We’re long-time fans of Miguel Flores-Vianna—the peripatetic photographer’s stunning images always make us swoon. But his new book, A Wandering Eye, comprised entirely of pictures he took with his smartphone, completely blew us away. He shared with us some of his favorite images and places in this arresting and wide-ranging tome.
Rousham in Oxfordshire, England
“William Kent is one of my heroes. Most people know his work as an architect and furniture designer, though less are acquainted with his garden design. Rousham was created by Kent well before Capability Brown popularized the concept of the English Romantic garden. In Rousham, Kent created vistas and allees and dotted them with ruins and neoclassic follies, and he came up with the concept of the ha-ha, a hidden ditch that serves as a barrier for animals and allows the viewer to gaze at an ‘endless’ horizon devoid of fences and divisions.”
“I first went to Naples in 2014, for the wedding of Allegra Hicks and Roberto Mottola. It was a beautiful weekend full of visits, dinners and dancing with the best hosts in the most extraordinary of cities. And the magic dust of that three-day affair has never seemed to settle. I have been countless times since—for work, to see my new-found tailor, to visit Allegra and Robert—and every time a new wonder is discovered. As far as Neapolitan natural wonders are concerned, I thought a view of the city’s bay with Mount Vesuvius as backdrop were enough, but nothing prepared me for the morning in February of 2018, when I woke up in my seafront hotel to find a Naples covered in snow. That city never ceases to amaze me.”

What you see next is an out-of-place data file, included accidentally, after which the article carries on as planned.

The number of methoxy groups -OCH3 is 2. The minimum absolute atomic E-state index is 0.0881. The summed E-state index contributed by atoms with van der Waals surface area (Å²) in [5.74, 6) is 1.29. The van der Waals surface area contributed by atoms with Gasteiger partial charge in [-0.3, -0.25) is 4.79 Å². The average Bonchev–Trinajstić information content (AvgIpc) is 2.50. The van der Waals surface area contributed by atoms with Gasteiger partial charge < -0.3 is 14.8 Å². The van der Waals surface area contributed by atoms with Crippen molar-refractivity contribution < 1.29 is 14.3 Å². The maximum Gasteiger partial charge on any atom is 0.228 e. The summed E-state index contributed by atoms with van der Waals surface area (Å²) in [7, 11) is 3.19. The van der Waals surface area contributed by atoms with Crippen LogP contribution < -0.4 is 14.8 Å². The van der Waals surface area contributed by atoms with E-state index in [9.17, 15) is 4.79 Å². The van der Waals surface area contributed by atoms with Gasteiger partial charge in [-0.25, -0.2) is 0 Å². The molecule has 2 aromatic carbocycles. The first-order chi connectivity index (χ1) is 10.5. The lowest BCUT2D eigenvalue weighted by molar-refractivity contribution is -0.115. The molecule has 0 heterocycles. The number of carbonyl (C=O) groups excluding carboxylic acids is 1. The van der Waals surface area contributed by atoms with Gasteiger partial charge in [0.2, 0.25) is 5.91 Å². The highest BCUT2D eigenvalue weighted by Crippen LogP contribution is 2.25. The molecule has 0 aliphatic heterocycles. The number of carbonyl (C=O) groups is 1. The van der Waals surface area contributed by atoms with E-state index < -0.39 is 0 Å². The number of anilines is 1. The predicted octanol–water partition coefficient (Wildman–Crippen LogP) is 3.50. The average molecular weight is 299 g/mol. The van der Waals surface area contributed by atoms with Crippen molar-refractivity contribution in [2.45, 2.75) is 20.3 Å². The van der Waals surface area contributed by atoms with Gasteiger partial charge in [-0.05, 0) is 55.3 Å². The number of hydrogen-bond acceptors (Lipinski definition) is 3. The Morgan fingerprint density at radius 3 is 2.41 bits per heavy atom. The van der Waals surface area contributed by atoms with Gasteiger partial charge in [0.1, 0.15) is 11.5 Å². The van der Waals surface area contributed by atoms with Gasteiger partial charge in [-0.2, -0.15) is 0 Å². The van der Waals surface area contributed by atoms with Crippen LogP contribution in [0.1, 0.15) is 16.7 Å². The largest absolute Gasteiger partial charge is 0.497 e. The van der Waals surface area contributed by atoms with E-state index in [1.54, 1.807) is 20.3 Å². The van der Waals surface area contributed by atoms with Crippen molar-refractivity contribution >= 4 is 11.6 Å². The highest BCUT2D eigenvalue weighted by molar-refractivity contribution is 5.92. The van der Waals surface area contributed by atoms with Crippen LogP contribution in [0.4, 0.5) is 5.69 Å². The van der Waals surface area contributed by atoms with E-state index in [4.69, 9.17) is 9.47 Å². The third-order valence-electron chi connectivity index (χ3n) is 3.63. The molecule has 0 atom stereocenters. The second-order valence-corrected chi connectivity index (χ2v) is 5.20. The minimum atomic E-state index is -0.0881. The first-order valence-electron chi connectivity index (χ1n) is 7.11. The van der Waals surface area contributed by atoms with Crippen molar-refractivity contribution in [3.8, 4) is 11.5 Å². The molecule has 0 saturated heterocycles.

House of Pilatos in Seville
“They say that Seville is the most Spanish of cities. It is certainly one of the most beautiful cities on the Iberian peninsula, but the most Spanish? To me Seville is, in fact, one of Spain’s most universal cities, a real crossroads for the different cultures that dominated its geography throughout the passage of time. It was Roman, and later Moorish, and always so much influenced by the cultures that came with the Jews and from the Americas and with the Gypsies. Few places in Seville show that cross-pollination of people as well as the House of Pilatos, the official residence, for centuries, of the Dukes of Medinaceli, a palace at turns Moorish and Neoclassical, and an architectural ABC of the city’s history.”
The Archaeologists Hotel in Luxor
“Sometimes when I visit a new place, I am reluctant to read much about it before my trip. It has something to do with wanting to be surprised by what is in store. So besides the basic facts of a place’s history or geography or amenities, I sometimes know very little ahead of a trip. When I went to Luxor, in addition to visiting the incredible monuments that the ancient Egyptians, left behind, I took small detours to see artisans and desert gardens. While on one of those side visits, I came across a really wonderful hotel. Because it seemed devoid of many of the amenities that tourists like now, and was filled with murals and old-fashioned lamps and telephones, I imagined it to be untouched from the times of the country’s archeological apotheosis in the early 20th century. In my mind, I called it ‘The Archeologists Hotel.’ I still don’t know its real name.”